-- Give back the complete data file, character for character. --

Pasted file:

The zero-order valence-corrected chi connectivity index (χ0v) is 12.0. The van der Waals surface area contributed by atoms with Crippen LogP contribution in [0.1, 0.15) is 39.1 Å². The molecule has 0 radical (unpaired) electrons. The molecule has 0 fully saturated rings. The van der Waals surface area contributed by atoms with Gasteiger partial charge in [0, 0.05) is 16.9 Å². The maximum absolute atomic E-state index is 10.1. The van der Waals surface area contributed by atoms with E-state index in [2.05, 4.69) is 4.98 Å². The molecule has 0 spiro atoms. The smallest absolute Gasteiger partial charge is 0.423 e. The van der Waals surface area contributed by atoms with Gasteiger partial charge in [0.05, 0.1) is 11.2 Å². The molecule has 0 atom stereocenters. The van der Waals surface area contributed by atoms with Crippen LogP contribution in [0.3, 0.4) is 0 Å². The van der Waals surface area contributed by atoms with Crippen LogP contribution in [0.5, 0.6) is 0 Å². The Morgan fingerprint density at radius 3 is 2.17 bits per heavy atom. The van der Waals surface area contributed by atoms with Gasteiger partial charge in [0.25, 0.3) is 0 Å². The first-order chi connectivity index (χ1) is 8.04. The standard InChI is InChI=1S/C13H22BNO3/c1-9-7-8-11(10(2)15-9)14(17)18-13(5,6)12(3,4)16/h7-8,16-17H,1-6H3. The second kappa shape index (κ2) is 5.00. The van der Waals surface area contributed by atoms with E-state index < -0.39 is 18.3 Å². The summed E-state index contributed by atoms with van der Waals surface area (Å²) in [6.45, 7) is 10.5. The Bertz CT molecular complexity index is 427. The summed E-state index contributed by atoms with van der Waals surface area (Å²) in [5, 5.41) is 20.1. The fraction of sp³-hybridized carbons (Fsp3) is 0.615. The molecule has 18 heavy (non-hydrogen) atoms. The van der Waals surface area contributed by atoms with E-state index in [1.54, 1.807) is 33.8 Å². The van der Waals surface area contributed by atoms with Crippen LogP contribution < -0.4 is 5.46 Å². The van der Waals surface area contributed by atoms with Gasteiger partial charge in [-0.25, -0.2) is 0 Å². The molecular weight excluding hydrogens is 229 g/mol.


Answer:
The zero-order valence-corrected chi connectivity index (χ0v) is 12.0. The van der Waals surface area contributed by atoms with Crippen LogP contribution in [0.1, 0.15) is 39.1 Å². The molecule has 0 radical (unpaired) electrons. The molecule has 0 fully saturated rings. The van der Waals surface area contributed by atoms with Gasteiger partial charge in [0, 0.05) is 16.9 Å². The maximum absolute atomic E-state index is 10.1. The van der Waals surface area contributed by atoms with E-state index in [2.05, 4.69) is 4.98 Å². The molecule has 0 spiro atoms. The smallest absolute Gasteiger partial charge is 0.423 e. The van der Waals surface area contributed by atoms with Gasteiger partial charge in [0.05, 0.1) is 11.2 Å². The molecule has 0 atom stereocenters. The van der Waals surface area contributed by atoms with Crippen LogP contribution in [0.3, 0.4) is 0 Å². The van der Waals surface area contributed by atoms with Crippen LogP contribution in [0.5, 0.6) is 0 Å². The Morgan fingerprint density at radius 3 is 2.17 bits per heavy atom. The van der Waals surface area contributed by atoms with Gasteiger partial charge in [0.25, 0.3) is 0 Å². The first-order chi connectivity index (χ1) is 8.04. The standard InChI is InChI=1S/C13H22BNO3/c1-9-7-8-11(10(2)15-9)14(17)18-13(5,6)12(3,4)16/h7-8,16-17H,1-6H3. The second kappa shape index (κ2) is 5.00. The van der Waals surface area contributed by atoms with E-state index < -0.39 is 18.3 Å². The summed E-state index contributed by atoms with van der Waals surface area (Å²) in [6.45, 7) is 10.5. The Bertz CT molecular complexity index is 427. The summed E-state index contributed by atoms with van der Waals surface area (Å²) in [5, 5.41) is 20.1. The fraction of sp³-hybridized carbons (Fsp3) is 0.615. The molecule has 18 heavy (non-hydrogen) atoms. The van der Waals surface area contributed by atoms with E-state index in [1.54, 1.807) is 33.8 Å². The van der Waals surface area contributed by atoms with Crippen LogP contribution < -0.4 is 5.46 Å². The van der Waals surface area contributed by atoms with Gasteiger partial charge in [-0.25, -0.2) is 0 Å². The molecular weight excluding hydrogens is 229 g/mol.